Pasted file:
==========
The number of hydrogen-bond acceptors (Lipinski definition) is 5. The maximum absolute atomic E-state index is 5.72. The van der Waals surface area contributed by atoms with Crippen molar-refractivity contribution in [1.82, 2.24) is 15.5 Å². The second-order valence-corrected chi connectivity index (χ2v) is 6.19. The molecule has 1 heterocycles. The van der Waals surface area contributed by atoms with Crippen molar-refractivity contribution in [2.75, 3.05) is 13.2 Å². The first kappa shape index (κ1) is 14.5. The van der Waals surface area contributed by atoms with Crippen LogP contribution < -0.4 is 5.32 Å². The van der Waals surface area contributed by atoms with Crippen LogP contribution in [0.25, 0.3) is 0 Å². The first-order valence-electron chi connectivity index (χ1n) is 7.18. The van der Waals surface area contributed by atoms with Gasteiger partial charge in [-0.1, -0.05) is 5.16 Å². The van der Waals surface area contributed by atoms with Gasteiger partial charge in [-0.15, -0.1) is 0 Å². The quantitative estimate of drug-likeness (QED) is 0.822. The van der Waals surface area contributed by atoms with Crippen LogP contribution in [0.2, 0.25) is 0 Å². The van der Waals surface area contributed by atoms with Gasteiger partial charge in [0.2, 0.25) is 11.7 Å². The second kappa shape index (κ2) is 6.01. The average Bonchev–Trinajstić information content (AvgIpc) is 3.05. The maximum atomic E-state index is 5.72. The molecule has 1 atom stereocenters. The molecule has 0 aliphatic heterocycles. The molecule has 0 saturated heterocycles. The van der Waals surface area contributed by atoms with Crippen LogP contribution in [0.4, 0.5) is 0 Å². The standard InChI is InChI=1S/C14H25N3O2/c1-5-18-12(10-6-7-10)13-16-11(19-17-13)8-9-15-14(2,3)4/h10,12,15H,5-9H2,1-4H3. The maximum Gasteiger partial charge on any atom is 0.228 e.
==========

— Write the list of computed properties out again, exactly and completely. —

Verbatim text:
The number of hydrogen-bond acceptors (Lipinski definition) is 5. The maximum absolute atomic E-state index is 5.72. The van der Waals surface area contributed by atoms with Crippen molar-refractivity contribution in [1.82, 2.24) is 15.5 Å². The second-order valence-corrected chi connectivity index (χ2v) is 6.19. The molecule has 1 heterocycles. The van der Waals surface area contributed by atoms with Crippen molar-refractivity contribution in [2.75, 3.05) is 13.2 Å². The first kappa shape index (κ1) is 14.5. The van der Waals surface area contributed by atoms with Crippen LogP contribution < -0.4 is 5.32 Å². The van der Waals surface area contributed by atoms with Crippen LogP contribution in [0.25, 0.3) is 0 Å². The first-order valence-electron chi connectivity index (χ1n) is 7.18. The van der Waals surface area contributed by atoms with Gasteiger partial charge in [-0.1, -0.05) is 5.16 Å². The van der Waals surface area contributed by atoms with Gasteiger partial charge in [-0.15, -0.1) is 0 Å². The quantitative estimate of drug-likeness (QED) is 0.822. The van der Waals surface area contributed by atoms with Crippen LogP contribution in [0.2, 0.25) is 0 Å². The van der Waals surface area contributed by atoms with Gasteiger partial charge in [0.2, 0.25) is 11.7 Å². The second kappa shape index (κ2) is 6.01. The average Bonchev–Trinajstić information content (AvgIpc) is 3.05. The maximum atomic E-state index is 5.72. The molecule has 1 atom stereocenters. The molecule has 0 aliphatic heterocycles. The molecule has 0 saturated heterocycles. The van der Waals surface area contributed by atoms with Crippen LogP contribution in [0.4, 0.5) is 0 Å². The standard InChI is InChI=1S/C14H25N3O2/c1-5-18-12(10-6-7-10)13-16-11(19-17-13)8-9-15-14(2,3)4/h10,12,15H,5-9H2,1-4H3. The maximum Gasteiger partial charge on any atom is 0.228 e.